One day, Aaron Kamau and his wife, Michele, were sitting in their living room discussing how they could help at-risk youth in their community.
“I had been a Boy Scouts counselor for 18 years, working with kids in the classroom using Boy Scouts skills,” Kamau explains. “But the Boy Scouts started to go in a different direction and didn’t make outreach programs as available in the schools.”
So in 2005, Kamau started the Kids At-Risk Mentoring Program, or KAMP Hawaii. He’s the nonprofit’s founder and executive director.
“I was able to localize our programs to meet the needs of the kids here, rather than follow some national program,” the Makakilo resident points out. “I could also incorporate the state of Hawaii core subject standards and general learning outcomes.
“It’s a nontraditional way of teaching, but it hits all the core targets. It bridges the gap between traditional and nontraditional subject matter.”
Based on his experience in the schools as a Boy Scouts counselor and a football and track coach, Kamau says, he was able to deal directly with principals, teachers and counselors to bring KAMP into the classrooms.
At first, about a dozen public and charter schools and fewer than 2,000 students participated in the program that supplements the regular classroom curriculum; now there are 33 schools, including 6,000 students during the school year and 4,000 in the summer program, according to Kamau.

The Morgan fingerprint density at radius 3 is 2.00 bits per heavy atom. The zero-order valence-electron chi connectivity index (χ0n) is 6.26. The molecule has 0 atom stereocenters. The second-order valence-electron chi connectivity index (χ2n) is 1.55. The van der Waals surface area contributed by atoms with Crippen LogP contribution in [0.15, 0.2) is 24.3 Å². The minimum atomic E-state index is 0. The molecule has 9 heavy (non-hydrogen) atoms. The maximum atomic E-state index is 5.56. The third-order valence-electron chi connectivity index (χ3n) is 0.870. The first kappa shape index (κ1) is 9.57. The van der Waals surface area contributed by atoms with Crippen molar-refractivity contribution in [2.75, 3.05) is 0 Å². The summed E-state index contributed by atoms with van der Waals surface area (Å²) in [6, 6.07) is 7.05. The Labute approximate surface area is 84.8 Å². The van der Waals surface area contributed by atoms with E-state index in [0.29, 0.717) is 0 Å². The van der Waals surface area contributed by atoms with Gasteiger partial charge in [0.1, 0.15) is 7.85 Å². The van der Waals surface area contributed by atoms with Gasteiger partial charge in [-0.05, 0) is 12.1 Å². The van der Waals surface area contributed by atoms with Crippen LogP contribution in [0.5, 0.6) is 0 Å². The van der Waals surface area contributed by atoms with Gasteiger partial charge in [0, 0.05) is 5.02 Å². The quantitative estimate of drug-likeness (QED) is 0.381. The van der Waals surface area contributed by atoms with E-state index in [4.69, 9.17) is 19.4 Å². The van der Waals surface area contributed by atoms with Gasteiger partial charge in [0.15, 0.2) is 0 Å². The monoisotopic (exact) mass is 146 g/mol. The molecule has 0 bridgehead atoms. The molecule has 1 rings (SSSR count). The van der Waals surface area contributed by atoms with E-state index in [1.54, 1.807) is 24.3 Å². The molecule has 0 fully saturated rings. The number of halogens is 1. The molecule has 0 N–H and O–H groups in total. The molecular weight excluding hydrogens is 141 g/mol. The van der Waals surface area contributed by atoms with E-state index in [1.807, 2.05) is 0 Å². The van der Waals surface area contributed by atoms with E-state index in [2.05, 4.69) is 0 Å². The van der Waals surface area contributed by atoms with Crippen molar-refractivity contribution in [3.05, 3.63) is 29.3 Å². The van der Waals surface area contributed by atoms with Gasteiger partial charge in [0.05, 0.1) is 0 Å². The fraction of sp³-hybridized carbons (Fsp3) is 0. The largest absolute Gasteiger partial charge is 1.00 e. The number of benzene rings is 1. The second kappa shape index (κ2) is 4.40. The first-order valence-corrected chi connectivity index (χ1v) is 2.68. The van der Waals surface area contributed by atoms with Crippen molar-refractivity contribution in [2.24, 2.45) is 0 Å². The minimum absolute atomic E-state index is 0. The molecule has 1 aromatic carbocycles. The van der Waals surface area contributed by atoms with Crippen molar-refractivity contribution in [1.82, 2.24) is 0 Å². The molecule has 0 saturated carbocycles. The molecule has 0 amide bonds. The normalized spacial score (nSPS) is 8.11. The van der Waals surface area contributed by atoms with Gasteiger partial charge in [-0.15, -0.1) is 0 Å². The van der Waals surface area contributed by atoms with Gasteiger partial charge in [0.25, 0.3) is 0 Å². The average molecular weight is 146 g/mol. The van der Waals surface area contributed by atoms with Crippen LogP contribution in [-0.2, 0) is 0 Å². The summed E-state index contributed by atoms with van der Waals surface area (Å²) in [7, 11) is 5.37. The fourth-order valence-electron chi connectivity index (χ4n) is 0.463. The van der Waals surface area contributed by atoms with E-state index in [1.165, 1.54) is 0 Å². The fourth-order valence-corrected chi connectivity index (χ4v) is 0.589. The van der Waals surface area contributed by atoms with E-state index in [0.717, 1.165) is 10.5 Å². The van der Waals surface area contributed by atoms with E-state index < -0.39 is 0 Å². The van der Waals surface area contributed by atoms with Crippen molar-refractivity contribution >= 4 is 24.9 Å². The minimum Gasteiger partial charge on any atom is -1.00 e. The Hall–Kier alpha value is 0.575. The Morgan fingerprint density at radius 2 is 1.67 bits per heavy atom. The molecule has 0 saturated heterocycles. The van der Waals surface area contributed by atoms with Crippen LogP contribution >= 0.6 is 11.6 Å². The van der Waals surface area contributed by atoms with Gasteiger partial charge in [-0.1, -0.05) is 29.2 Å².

“A youth mentor will go into a classroom once a week for about 45 minutes to an hour and teach a module for about 10 to 12 weeks. We’ll teach up to 27 weeks for special ed students.
“We cover such things as first aid, anti-bullying, topics related to social media and how to be cyber-smart. At the same time, we try to build students’ character and may indirectly teach English, math or science. For instance, after one of our sessions, students could write a reflection paper on it.”
Youth mentors come from high schools or colleges to help run KAMP’s six programs, says Kamau.
“In our Alternative Learning Center Outreach Program, we have students who have police records or are chronic troublemakers, so they can’t be placed in mainstream classrooms, so we help them in off-campus locations.
“Their curriculum is highly structured and they’re held accountable for their grades. We actually turn these kids around. Some later end up going out to the mainstream schools with our staff as a mentor.”
The organization’s annual budget is about $350,000, with about half coming from private foundations, 20 percent from government grants and the remainder from an annual fundraiser and individual donations. There are seven full-time and 12 part-time employees.
Kamau says he’s optimistic for the future, despite possible cuts in federal funding.
“I’ve taken a pay cut, myself, before. We’ve done KAMP Hawaii on a budget that most people would’ve walked away from. The businesspeople who’ve helped fund us have wondered how we could do so much with so little.”
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